Saturday, May 2, 2020

More on "Opening" in the Fall

The "hybrid" instruction method for the fall is being repeatedly reinforced in public statements as the likely plan for UC. However, there is a long distance between an actual plan and a concept. Moreover, even when a specific plan is announced, there will be uncertainty about the fiscal side. How many accepted students will actually enroll? The state budget - and thus the allocation to UC - may change over the summer. What happens if during the fall there is a surge in coronavirus cases on a particular campus?

Note that UC-Berkeley - because of its semester system - is going to have to go first. Other campuses can observe what happens.

Anyway, here is the latest missive on the hybrid subject from the (now-outgoing) UC prez:

Testing and contact tracing programs for the coronavirus will be required for University of California campuses to reopen in the fall, system president Janet Napolitano told CNBC on Friday. “They will all have to meet minimum safety standards to reopen,” Napolitano said on “The Exchange.” “If they’re going to reopen at all, they’re going to need to have a testing plan, a contact tracing plan, a quarantine plan, things of that sort.”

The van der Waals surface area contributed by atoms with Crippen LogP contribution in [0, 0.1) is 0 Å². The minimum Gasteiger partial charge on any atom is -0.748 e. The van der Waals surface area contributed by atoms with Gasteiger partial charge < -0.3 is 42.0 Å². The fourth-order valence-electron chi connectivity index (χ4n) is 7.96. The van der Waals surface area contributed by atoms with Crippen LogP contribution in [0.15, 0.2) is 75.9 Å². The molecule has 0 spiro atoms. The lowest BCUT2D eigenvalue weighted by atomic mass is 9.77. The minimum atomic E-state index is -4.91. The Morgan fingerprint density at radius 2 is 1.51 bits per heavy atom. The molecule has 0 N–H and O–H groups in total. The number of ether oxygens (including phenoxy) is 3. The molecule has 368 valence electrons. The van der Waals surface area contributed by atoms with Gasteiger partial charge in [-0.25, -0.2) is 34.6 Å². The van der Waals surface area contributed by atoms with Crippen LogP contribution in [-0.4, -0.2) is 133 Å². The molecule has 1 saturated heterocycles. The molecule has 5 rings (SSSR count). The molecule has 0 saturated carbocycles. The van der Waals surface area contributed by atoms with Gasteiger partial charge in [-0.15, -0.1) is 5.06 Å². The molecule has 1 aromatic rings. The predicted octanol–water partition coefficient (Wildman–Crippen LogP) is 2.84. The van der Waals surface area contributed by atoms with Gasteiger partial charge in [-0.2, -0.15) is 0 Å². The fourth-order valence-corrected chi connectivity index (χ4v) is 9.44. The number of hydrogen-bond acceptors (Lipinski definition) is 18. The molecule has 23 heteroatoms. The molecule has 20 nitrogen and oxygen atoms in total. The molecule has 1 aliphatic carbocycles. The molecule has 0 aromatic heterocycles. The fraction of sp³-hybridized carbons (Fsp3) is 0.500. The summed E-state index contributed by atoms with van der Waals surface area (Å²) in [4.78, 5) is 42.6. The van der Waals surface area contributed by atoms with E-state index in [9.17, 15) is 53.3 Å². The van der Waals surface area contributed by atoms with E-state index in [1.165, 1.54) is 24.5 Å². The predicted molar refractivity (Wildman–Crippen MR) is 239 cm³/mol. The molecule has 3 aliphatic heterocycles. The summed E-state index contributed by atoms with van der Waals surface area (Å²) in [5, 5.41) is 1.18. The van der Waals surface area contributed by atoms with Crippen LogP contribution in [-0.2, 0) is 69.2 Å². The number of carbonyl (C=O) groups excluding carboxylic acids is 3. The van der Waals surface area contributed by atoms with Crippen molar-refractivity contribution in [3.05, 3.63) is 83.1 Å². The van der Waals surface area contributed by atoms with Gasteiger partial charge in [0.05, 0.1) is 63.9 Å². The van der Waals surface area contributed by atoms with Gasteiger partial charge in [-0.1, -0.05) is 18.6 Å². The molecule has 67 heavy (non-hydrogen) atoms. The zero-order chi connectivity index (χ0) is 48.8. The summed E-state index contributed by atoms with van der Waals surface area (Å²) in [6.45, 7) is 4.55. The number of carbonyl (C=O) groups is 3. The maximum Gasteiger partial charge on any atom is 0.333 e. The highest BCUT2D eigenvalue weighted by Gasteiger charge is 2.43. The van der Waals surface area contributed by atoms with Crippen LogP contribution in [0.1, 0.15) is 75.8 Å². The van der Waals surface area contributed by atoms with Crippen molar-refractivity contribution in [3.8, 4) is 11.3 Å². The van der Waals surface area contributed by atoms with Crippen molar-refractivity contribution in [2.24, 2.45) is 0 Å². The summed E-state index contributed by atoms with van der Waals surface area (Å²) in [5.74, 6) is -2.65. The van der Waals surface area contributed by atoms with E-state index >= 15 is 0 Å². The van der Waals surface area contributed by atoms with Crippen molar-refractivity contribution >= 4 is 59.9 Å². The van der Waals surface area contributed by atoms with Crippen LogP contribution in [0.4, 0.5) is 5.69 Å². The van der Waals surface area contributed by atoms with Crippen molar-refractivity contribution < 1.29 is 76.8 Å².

The UC system has 10 campuses across the state; all serve undergraduates except UC San Francisco. Napolitano said the university system, which has around 280,000 students, will definitely offer classes in the fall, but it remains a question of how that instruction will be given. “It might be remote. It might be in person. It might be some sort of hybrid,” said Napolitano, a former governor of Arizona and secretary of Homeland Security. Each campus across the system is in the process of developing a specific plan for the fall, she said. She said students will be informed “well in advance of what the campus is going to offer as they make their decisions of whether or not to actually enroll.” 

...The University of California system suffered financial losses in March of around $600 million, Napolitano said. Half came from lost revenue at the university system’s medical centers, while the rest is attributable to refunds on housing and dining fees as campuses shifted online, she said. “We’re waiting for the April numbers,” she said,  “but they’ll be larger.” 

Full story at

One element of note: The governor has been holding daily news conferences Monday through Friday, each one centered on a particular topic. None have focused on public higher ed institutions, although the governor is an ex officio member of the Board of Regents. Yours truly has archived the video from the news conferences at The best way to locate them is to go to that address and search for "Daniel J.B. Mitchell." You can then narrow the search using the menu available to 2020 and "movies" (i.e., video).
The UCLA version of all of this is at the links below:

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